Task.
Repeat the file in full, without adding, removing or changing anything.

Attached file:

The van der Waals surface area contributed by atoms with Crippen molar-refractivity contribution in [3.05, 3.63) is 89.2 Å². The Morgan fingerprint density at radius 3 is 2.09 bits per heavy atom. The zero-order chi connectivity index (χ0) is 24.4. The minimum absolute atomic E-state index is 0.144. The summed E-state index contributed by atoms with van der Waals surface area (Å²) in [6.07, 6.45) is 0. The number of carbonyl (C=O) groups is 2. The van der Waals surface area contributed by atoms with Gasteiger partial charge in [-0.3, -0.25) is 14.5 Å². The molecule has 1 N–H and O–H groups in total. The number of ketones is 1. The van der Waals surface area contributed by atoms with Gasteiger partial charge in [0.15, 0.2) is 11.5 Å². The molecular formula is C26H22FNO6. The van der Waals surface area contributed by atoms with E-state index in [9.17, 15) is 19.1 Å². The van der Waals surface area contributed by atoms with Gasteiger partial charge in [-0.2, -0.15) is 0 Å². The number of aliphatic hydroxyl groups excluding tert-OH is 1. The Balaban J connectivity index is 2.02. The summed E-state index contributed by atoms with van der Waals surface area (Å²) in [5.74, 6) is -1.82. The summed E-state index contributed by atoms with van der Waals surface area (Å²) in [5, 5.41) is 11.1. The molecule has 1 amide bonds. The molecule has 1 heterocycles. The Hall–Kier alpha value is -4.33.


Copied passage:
The van der Waals surface area contributed by atoms with Crippen molar-refractivity contribution in [3.05, 3.63) is 89.2 Å². The Morgan fingerprint density at radius 3 is 2.09 bits per heavy atom. The zero-order chi connectivity index (χ0) is 24.4. The minimum absolute atomic E-state index is 0.144. The summed E-state index contributed by atoms with van der Waals surface area (Å²) in [6.07, 6.45) is 0. The number of carbonyl (C=O) groups is 2. The van der Waals surface area contributed by atoms with Gasteiger partial charge in [-0.3, -0.25) is 14.5 Å². The molecule has 1 N–H and O–H groups in total. The number of ketones is 1. The van der Waals surface area contributed by atoms with Gasteiger partial charge in [0.15, 0.2) is 11.5 Å². The molecular formula is C26H22FNO6. The van der Waals surface area contributed by atoms with E-state index in [9.17, 15) is 19.1 Å². The van der Waals surface area contributed by atoms with Gasteiger partial charge in [-0.2, -0.15) is 0 Å². The number of aliphatic hydroxyl groups excluding tert-OH is 1. The Balaban J connectivity index is 2.02. The summed E-state index contributed by atoms with van der Waals surface area (Å²) in [5.74, 6) is -1.82. The summed E-state index contributed by atoms with van der Waals surface area (Å²) in [5, 5.41) is 11.1. The molecule has 1 amide bonds. The molecule has 1 heterocycles. The Hall–Kier alpha value is -4.33.